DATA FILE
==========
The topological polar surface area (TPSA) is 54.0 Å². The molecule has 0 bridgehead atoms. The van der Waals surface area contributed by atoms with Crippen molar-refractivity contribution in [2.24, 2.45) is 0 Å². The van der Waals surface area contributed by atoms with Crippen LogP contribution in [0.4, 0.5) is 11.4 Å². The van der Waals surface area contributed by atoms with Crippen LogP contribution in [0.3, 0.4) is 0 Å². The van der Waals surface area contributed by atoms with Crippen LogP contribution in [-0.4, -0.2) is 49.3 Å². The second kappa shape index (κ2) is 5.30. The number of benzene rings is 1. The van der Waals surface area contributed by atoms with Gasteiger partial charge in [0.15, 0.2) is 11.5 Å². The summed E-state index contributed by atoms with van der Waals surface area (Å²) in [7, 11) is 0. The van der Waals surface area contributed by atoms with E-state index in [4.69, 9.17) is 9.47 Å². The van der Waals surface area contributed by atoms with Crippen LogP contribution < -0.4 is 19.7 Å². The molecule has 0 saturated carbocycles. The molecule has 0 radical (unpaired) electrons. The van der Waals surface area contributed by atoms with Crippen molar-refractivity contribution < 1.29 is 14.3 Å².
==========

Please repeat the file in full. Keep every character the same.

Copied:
The topological polar surface area (TPSA) is 54.0 Å². The molecule has 0 bridgehead atoms. The van der Waals surface area contributed by atoms with Crippen molar-refractivity contribution in [2.24, 2.45) is 0 Å². The van der Waals surface area contributed by atoms with Crippen LogP contribution in [0.4, 0.5) is 11.4 Å². The van der Waals surface area contributed by atoms with Crippen LogP contribution in [0.3, 0.4) is 0 Å². The van der Waals surface area contributed by atoms with Crippen LogP contribution in [-0.4, -0.2) is 49.3 Å². The second kappa shape index (κ2) is 5.30. The number of benzene rings is 1. The van der Waals surface area contributed by atoms with Gasteiger partial charge in [0.15, 0.2) is 11.5 Å². The summed E-state index contributed by atoms with van der Waals surface area (Å²) in [7, 11) is 0. The van der Waals surface area contributed by atoms with E-state index in [4.69, 9.17) is 9.47 Å². The van der Waals surface area contributed by atoms with Crippen LogP contribution < -0.4 is 19.7 Å². The molecule has 0 saturated carbocycles. The molecule has 0 radical (unpaired) electrons. The van der Waals surface area contributed by atoms with Crippen molar-refractivity contribution < 1.29 is 14.3 Å².